“A one-and-a-half cup serving of Raisin Bran is 300 calories, not including milk, and contains 28 grams of sugar. That’s equivalent to seven cubes of sugar,” Tong points out. “Considering your daily intake of sugar is roughly six teaspoons, you would essentially go over your daily limit just with breakfast.”
This is the meal that most people are likely to eat out, which makes it an especially easy one to get wrong. Especially if you don’t realize that not all salads are created equally.
“Restaurant salads are a prime example of how you can make the mistake of consuming more calories than you think,” Berry says. “Sometimes, with the creamy dressings and toppings like cheese and nuts, these dishes can get close to 1,000 calories.”
She advises skipping out on calorie-dense toppings like croutons or bacon bits, asking for an oil and vinegar-based dressing, and have it put on the side so you can dictate how much to pour on.
An ideal lunch looks like a grilled chicken salad with an oil-based dressing (500 calories), or a Mexican salad bowl with beans, salsa, corn and avocado (600 to 700 calories). If you’re going for a sandwich, skip the foot-long with mixed cold cuts, mayonnaise and avocado (1,500 calories) and go for a six-inch sandwich with turkey breast and mustard (200 to 300 calories).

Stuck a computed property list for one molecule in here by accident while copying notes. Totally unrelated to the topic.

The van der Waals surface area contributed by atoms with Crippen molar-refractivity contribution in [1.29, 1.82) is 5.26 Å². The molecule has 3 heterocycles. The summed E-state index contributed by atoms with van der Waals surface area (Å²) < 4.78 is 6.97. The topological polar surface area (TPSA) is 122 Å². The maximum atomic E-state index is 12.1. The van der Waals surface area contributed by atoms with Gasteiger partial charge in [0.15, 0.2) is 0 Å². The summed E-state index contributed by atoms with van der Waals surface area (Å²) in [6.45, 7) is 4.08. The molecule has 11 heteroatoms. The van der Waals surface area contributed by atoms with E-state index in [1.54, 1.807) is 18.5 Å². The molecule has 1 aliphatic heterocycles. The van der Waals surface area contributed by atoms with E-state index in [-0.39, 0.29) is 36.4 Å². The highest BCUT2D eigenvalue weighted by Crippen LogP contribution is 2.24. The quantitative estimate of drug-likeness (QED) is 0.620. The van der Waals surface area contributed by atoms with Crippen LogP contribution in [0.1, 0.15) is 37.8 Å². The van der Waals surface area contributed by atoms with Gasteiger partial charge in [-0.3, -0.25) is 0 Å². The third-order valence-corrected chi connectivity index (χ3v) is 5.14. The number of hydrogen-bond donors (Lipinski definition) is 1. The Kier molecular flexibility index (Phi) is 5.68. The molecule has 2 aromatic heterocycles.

You don’t have to sweat your bread choice too much, either. “Whole grain bread has more nutrients, but it doesn’t always make a huge difference in calories,” Tong says.
A veggie burger sounds like a healthy dinner option, but they can be very high in calories because of the fillers used, like rice and beans. Add in the extra calories from the bun, and any added cheese, condiments or toppings like sauteed mushrooms, and you could be looking at a 1,000-calorie dinner.
The same goes for pasta, which Tong says, is chronically overeaten.
“One serving of pasta is a half-cup cooked or roughly one-quarter cup uncooked — it’s not a large portion. But most people will consume two cups of cooked pasta which amounts to four servings in one sitting.”
She says a good way to eyeball your pasta portion is to aim for roughly the size of your closed fist. To make it more substantial, add vegetables to your sauce and lean protein like seafood or ground turkey.
Regardless of what you’re eating, Tong says you always want to include protein in your meal. If you don’t want to cook, consider picking up a rotisserie chicken and adding the meat to your meals over a couple of days.
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An ideal dinner looks like three ounces of pan-seared salmon, half a cup of brown rice and sauteed spinach (700 calories), or a black bean salad with cheese and vegetables, and a side of unsalted edamame (600 to 700 calories).
Often, it’s not the main meals that are the culprits when it comes to over-consuming calories. Even healthy snacks can pack a wallop. For example, most people don’t realize that a medium-sized avocado can be up to 400 calories.
“Fruit is a great snack, but you can overdo it,” Berry says. “You want to have no more than three servings per day and spread them out throughout the day. If you eat it all at once, you’ll be consuming a lot of sugar in one shot and it could overload your body. That’s especially dangerous for people who are diabetic or pre-diabetic.”
An ideal snack looks like one-quarter cup of nuts or seeds (200 calories), one-and-a-half ounces of cheddar cheese (170 calories), or one-quarter of an avocado with a slice of whole grain bread (150 calories).